For Democrats and Republicans, Super Tuesday resolved nothing

For Democrats and Republicans, Super Tuesday resolved nothing

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Super Tuesdaydid not bring was any definitive clarity to the 2016 presidential race

NATIONAL HARBOR, MARYLAND, March 1, 2016 — Super Tuesday brought a ton of results that distributed plenty of delegates. What it did not bring was any definitive clarity to the 2016 presidential race. On the Republican side, businessman Donald Trump won the most states and delegates on the Republican side. A majority of Democrats backed former Secretary of State Hillary Clinton. Yet neither Trump or Clinton delivered the knockout blow. Super Tuesday is usually the day where the frontrunners force weaker challengers out of the race. Super Tuesday 2016 did not alter the dynamic of the presidential race.

Trump won by large margins in Tennessee, Alabama, Georgia, and Massachusetts. He eked out wins in Arkansas 33-30 over Texas Senator Cruz, in Virginia 34-32 over Florida Senator Marco Rubio, and in Vermont 32-30 over Ohio Governor John Kasich.

Cruz won big in his home state of Texas and won Oklahoma by more than six points over Trump and eight points over Rubio. Cruz also won Alaska by a narrow 36-33 margin over Trump.

Rubio won Minnesota easily and finished a strong second in several other states.

While Trump won, Rubio and Cruz both took a home a chunk of delegates. Both Rubio and Cruz now clearly have a rationale for staying in the race. On March 15, Florida and its 99 delegates are up for grabs. That state is winner-take-all. Rumors that Florida Governor Rick Scott was set to endorse Trump turned out be false. Governor Scott stated that he has not made an endorsement.

The wild card remains Kasich. His campaign is beginning to have the feel of a vanity project. Kasich’s campaign did come in second in New Hampshire, but he still lost that contest by nearly twenty points to Trump. He won some of the first 12 voters in Dixville Notch and two of the three Vermont rednecks from Newhart. Trump won Larry, but Kasich secured the support of his brother Darryl and his other brother Darryl. Ohio and its 66 delegates will be decided in another winner-take-all contest on the Ides of March. Kasich has won nothing, but insists he still has a path to victory. In most Super Tuesday states his support was in single digits.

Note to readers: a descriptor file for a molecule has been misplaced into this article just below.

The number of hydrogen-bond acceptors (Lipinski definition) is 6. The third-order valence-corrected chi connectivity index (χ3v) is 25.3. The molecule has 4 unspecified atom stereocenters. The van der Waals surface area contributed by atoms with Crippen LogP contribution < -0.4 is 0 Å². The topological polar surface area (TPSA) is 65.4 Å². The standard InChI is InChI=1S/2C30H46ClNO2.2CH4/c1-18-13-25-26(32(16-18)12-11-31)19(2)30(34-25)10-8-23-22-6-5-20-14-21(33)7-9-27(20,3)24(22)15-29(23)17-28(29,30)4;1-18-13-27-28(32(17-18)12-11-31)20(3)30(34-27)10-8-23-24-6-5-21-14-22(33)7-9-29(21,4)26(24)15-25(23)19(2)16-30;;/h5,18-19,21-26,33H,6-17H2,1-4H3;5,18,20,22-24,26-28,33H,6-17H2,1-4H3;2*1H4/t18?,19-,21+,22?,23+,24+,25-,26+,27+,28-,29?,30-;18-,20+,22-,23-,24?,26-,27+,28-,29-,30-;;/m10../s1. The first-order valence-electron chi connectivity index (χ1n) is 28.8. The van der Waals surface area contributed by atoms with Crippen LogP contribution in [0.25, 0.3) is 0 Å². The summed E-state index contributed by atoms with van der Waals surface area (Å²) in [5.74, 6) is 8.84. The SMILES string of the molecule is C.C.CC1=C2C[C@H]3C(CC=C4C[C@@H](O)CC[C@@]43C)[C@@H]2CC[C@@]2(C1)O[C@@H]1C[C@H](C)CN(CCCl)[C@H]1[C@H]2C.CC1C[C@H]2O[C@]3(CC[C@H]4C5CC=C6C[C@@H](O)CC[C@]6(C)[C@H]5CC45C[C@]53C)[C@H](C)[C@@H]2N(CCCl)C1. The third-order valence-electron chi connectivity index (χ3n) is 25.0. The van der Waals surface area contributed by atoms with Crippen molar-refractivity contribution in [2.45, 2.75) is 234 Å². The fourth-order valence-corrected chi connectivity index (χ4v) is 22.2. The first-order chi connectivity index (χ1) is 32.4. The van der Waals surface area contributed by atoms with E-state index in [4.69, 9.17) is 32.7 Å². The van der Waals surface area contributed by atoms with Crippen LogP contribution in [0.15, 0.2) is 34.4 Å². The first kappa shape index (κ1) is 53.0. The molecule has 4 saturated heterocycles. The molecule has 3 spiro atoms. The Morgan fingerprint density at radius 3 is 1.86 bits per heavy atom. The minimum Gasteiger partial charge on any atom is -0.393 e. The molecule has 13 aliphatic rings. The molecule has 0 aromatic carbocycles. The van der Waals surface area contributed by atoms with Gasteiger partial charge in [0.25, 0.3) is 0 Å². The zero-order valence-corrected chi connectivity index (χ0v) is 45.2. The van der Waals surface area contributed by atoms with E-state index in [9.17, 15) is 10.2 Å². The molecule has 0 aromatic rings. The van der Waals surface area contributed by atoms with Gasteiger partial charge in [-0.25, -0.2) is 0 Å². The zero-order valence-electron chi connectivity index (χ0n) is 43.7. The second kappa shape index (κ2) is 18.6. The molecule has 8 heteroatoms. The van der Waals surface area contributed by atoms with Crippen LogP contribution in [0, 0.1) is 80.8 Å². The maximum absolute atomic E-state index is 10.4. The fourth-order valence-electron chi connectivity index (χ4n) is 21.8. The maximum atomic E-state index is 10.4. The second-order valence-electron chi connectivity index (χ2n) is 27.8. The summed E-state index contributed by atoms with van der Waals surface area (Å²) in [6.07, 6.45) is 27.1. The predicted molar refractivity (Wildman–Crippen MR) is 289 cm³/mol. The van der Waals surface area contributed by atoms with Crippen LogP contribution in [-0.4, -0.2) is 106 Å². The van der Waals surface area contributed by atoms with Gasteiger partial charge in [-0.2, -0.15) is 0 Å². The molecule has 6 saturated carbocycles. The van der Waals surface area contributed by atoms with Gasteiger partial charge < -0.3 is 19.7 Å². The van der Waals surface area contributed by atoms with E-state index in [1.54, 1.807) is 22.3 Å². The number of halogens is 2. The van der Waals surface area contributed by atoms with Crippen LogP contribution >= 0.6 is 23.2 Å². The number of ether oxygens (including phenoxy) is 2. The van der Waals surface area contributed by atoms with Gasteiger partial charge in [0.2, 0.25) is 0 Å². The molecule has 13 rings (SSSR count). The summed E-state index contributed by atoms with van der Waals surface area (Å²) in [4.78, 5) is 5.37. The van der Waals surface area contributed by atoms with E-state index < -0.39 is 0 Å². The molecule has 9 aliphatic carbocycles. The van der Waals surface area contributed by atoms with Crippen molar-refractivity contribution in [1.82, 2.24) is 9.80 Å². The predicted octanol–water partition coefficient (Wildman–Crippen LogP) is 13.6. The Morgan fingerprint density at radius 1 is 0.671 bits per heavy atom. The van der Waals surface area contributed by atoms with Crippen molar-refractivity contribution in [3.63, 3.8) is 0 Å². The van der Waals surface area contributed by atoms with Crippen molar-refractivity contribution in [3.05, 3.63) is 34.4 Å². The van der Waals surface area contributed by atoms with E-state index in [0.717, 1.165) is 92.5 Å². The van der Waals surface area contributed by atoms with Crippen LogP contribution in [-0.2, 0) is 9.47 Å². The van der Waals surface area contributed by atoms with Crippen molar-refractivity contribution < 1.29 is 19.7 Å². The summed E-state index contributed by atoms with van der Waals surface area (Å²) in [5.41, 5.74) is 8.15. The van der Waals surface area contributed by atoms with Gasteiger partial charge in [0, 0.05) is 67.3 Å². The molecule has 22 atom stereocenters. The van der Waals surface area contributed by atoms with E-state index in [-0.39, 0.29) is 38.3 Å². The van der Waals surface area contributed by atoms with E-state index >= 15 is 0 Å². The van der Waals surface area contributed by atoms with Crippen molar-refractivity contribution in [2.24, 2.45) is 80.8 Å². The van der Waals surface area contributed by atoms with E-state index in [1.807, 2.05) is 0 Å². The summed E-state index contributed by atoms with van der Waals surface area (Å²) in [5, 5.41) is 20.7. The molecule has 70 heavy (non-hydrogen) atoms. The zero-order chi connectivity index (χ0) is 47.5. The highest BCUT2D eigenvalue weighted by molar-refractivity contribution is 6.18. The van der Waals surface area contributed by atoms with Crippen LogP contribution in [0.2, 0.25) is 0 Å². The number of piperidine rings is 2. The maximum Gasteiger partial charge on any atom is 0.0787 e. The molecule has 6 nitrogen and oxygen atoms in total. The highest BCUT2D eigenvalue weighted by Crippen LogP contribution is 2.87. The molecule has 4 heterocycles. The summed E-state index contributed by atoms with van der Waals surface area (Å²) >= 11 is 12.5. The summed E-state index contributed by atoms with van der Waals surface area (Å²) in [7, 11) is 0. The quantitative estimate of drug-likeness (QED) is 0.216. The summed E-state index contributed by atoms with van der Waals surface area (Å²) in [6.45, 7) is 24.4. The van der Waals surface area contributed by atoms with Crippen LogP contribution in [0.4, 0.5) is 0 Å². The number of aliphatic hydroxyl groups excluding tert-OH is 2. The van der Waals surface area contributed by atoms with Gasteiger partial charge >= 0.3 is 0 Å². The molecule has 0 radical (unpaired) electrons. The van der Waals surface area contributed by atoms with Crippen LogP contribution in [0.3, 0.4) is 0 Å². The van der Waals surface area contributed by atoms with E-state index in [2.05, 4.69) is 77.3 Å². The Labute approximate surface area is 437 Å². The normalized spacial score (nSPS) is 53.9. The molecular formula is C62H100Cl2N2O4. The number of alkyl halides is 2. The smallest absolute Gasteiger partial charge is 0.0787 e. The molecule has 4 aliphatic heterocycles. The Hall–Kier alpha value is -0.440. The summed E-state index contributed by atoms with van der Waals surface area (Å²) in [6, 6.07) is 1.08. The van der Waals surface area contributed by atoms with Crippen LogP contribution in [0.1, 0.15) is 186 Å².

Trump has 319 delegates, with Cruz garnering 226 delegates and Rubio 110 delegates. With 1,237 delegates required to win the GOP nomination, Trump moved forward but did not come anywhere close to closing the door.

Retired neurosurgeon Ben Carson finished in fourth or fifth place in every Super Tuesday contest. The only candidate he finished ahead of was Kasich, who has 25 total delegates. Reaching double digits proved elusive for Carson, who has a total of eight delegates.

The Democrat picture is far murkier than Hillary Clinton supporters wish to admit. She gave an early victory speech where she vowed to bring people together while bashing the half of the country that she detests. as the night wore on, Vermont Governor Bernie Sanders proved far more resilient than early returns reported.

Clinton blasted Sanders in the Southern states, continuing the trend that began in South Carolina a few days earlier. Black voters back Clinton. Sanders appeals to white liberals because Vermont is a white liberal state.

In addition to large wins in Alabama, Arkansas, Tennessee, Virginia, Georgia and Texas, Clinton also squeezed out a narrow win in Massachusetts.

Sanders easily won his home state of Vermont, and also notched big wins in Oklahoma, Minnesota and Colorado.    

With Democrats allocating delegates based on straight proportional representation, Sanders is far from finished. Clinton won seven states and Sanders won four. Virtually all of Clinton’s wins came in the South. Now the race moves to areas more friendly to Sanders. Clinton also did badly in the caucus states, which was her undoing in 2008. The same liberal activists that dominated caucuses for Barack Obama eight years ago are behind Sanders. Conversely, Clinton does better in primaries where the electorate is slightly less liberal. Clinton has an advantage with the Superdelegates, but that support evaporated in 2008 and could again.

There are plenty of minefields ahead for Trump and Clinton.

The Republicans have another debate this Thursday on Fox News. Megan Kelly will be moderating the debate. Rubio’s five-day barrage of attacks on Trump may have been more effective that Trump’s camp is letting on. Trump won Super Tuesday, but Rubio is acting like a man with renewed confidence. A strong debate performance will get the rich donors who backed former Florida Governor Jeb Bush to open their wallets for Rubio. Cruz is also expected to throw everything including the kitchen sink at Trump. After months on offense, Trump has been on defense over issues ranging from David Duke to supporting Planned Parenthood to neutrality on Israel.

The Wisconsin primary is on Saturday, with contests including Hawaii one week after Super Tuesday. On March 10, Republicans have another debate in Miami, Rubio’s home turf.

Democrats have another debate on March 9, also in Miami. That is preceded by a debate this Sunday in Flint, Michigan. Sanders plays very well among the union faithful in Michigan.

Trump and Clinton are inching toward their respective goal lines, but neither one has put the game away.

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